I agree with your article. I am an aspiring author who is in the middle of querying agents, but it really depends on the lifestyle of the author, not many readers realize most authors have families to take care of. I am a student so I tend to write 2-3 books for my creative writing class each semester.

May 14, 2012 | Unregistered CommenterVanessa Leigh

This happened in newspapers years ago, with journalists being judged by how much they wrote and not how well. I hope, if it continues, that things will turn out much better in publishing than the newspaper industry. It seems with so much talent out there, publishers/marketers could pull their top 24 women's fiction writers and say, we'd like one book a year and you'll come out this week every year and we're going to market you that way and along with the other writers. With that many good writers, women fiction readers could have a new book to read every two weeks. Like you said, we'd have to see the number to ensure there really is that type of demand and figure out the sweet spot for the book prices, but if that could be worked out, maybe everyone...publisher, writer and reader...could be happy. Or at least happier than trying to write two or three books a year or a book and many short stories and hundreds of tweets/facebook updates!

May 14, 2012 | Unregistered CommenterKristen Krk

I like to write for the purpose of writing more than getting readers. Sure, who doesn't want readers to buy their books but if I HAD to write two books a year, I think I would lose what writing was all about in the beginning. I agree that it is detrimental to write a book just to write a book. Although I have only written one book and I haven't done much with it lately, I really enjoyed writing it because I could, because there was no pressure except of my own.

May 15, 2012 | Unregistered CommenterDawn M Garcia

I really hear what Fiona said in that first post. It is essential to seek inspiration away from the desk. I agree in the idea that quality suffers, sure there are a few phenoms that defy that, but for the rest of us there must be a period of assimilation. Thanks for going to poke around to see what you have to say about promotion...building a non-fiction proposal. But if you have thoughts on it, please share, your posts have been invaluable!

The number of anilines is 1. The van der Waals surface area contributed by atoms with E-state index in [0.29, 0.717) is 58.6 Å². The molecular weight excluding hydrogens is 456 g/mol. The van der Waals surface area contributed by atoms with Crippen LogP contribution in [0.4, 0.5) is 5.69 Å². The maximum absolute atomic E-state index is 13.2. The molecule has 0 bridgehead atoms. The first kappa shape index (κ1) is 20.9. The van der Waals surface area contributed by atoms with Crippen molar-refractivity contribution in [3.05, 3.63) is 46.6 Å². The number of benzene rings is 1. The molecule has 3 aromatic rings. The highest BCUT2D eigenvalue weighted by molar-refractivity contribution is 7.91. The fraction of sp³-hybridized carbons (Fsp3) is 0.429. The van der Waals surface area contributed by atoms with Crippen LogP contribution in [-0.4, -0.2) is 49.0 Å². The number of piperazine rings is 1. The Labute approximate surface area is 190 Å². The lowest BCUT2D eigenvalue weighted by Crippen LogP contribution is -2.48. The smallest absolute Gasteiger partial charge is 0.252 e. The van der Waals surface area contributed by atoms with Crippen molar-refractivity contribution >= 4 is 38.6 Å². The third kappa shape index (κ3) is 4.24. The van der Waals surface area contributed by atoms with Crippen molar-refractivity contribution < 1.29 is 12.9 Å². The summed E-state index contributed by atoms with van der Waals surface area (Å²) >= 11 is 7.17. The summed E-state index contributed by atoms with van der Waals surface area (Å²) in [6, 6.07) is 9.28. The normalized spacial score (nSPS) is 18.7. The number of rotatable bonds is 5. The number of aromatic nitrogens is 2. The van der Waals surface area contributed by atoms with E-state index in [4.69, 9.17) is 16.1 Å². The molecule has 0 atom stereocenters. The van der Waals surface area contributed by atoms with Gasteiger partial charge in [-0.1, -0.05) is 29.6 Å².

May 15, 2012 | Unregistered Commenterdeirdre

I haven't bought a Kindle or an iPad because I can't afford either of them, but I have seen a lot of people reading books on those things. That makes me hope that more people will start buying and reading books, but I don't know if the electronic readers (or whatever they're called) have actually made book sales go up. I don't think that I could write two books in a year. Two short stories, maybe, but not two whole books.

May 15, 2012 | Unregistered CommenterNeurotic Workaholic

I am pretty sure I could not write two books a year (though I'm just getting back into writing, and have yet to complete even one book!). As a reader, I will say that, no, I can't keep up - especially since as an aspiring writer I keep reading more and more authors' blogs, and then I want to read their books, so my to-be-read list keeps growing (it's at about 366 titles right now, and I read an average of one book every week and a half - some take more or less time depending on the book and how much other stuff I have to do).

I went to a reading at a convention where the author talked about this very thing, because she has a contract that requires a book every six months, and she felt the quality of her last book had suffered due to that schedule, and all of the extra promotional stuff required.

It seems like this quantity over quality issue is everywhere these days, but I find it particularly sad that it's invaded the arts.

May 18, 2012 | Unregistered CommenterLeslie

Two books per year seems like a lot. I always find that I need some down time between projects to let my mind rest before I start organizing inspiration for something new. As a reader, obviously, it's wonderful when an author you love has a slew of books available just waiting for you to read them. That being said, I'd much rather wait for a quality book than have something available that was quickly written and is mediocre.

June 13, 2012 | Unregistered CommenterKate